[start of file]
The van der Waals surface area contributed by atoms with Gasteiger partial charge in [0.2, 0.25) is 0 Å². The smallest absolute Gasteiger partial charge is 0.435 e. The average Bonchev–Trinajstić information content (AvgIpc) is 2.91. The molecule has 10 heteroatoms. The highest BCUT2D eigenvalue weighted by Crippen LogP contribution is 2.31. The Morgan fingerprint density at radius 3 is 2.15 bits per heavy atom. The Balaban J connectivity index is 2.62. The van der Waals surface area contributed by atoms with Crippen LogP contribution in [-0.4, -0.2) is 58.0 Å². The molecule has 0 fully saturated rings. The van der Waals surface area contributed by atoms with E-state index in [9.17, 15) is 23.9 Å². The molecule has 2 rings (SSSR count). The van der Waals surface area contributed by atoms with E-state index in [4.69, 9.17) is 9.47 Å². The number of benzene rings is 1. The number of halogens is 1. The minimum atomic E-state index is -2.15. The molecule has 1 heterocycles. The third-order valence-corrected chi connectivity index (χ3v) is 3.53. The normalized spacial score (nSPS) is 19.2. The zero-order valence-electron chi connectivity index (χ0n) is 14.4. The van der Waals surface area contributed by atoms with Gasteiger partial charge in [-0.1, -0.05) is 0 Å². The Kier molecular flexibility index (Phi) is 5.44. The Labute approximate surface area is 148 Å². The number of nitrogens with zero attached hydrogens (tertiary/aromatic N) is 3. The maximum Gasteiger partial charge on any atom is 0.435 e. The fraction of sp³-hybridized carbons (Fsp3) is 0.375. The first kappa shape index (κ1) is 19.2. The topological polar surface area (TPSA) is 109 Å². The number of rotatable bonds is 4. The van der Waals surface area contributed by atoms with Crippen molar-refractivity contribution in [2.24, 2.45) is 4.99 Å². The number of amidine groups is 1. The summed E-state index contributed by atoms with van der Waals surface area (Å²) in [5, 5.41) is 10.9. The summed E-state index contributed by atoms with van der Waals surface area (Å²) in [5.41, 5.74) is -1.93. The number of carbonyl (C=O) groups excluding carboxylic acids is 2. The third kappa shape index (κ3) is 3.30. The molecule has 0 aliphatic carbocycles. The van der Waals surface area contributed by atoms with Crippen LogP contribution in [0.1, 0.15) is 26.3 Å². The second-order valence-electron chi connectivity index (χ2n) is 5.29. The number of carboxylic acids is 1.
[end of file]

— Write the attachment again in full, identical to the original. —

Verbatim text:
The van der Waals surface area contributed by atoms with Gasteiger partial charge in [0.2, 0.25) is 0 Å². The smallest absolute Gasteiger partial charge is 0.435 e. The average Bonchev–Trinajstić information content (AvgIpc) is 2.91. The molecule has 10 heteroatoms. The highest BCUT2D eigenvalue weighted by Crippen LogP contribution is 2.31. The Morgan fingerprint density at radius 3 is 2.15 bits per heavy atom. The Balaban J connectivity index is 2.62. The van der Waals surface area contributed by atoms with Crippen LogP contribution in [-0.4, -0.2) is 58.0 Å². The molecule has 0 fully saturated rings. The van der Waals surface area contributed by atoms with E-state index in [9.17, 15) is 23.9 Å². The molecule has 2 rings (SSSR count). The van der Waals surface area contributed by atoms with E-state index in [4.69, 9.17) is 9.47 Å². The number of benzene rings is 1. The number of halogens is 1. The minimum atomic E-state index is -2.15. The molecule has 1 heterocycles. The third-order valence-corrected chi connectivity index (χ3v) is 3.53. The normalized spacial score (nSPS) is 19.2. The zero-order valence-electron chi connectivity index (χ0n) is 14.4. The van der Waals surface area contributed by atoms with Gasteiger partial charge in [-0.1, -0.05) is 0 Å². The Kier molecular flexibility index (Phi) is 5.44. The Labute approximate surface area is 148 Å². The number of nitrogens with zero attached hydrogens (tertiary/aromatic N) is 3. The maximum Gasteiger partial charge on any atom is 0.435 e. The fraction of sp³-hybridized carbons (Fsp3) is 0.375. The first kappa shape index (κ1) is 19.2. The topological polar surface area (TPSA) is 109 Å². The number of rotatable bonds is 4. The van der Waals surface area contributed by atoms with Crippen molar-refractivity contribution in [2.24, 2.45) is 4.99 Å². The number of amidine groups is 1. The summed E-state index contributed by atoms with van der Waals surface area (Å²) in [5, 5.41) is 10.9. The summed E-state index contributed by atoms with van der Waals surface area (Å²) in [5.41, 5.74) is -1.93. The number of carbonyl (C=O) groups excluding carboxylic acids is 2. The third kappa shape index (κ3) is 3.30. The molecule has 0 aliphatic carbocycles. The van der Waals surface area contributed by atoms with Crippen LogP contribution in [0.1, 0.15) is 26.3 Å². The second-order valence-electron chi connectivity index (χ2n) is 5.29. The number of carboxylic acids is 1.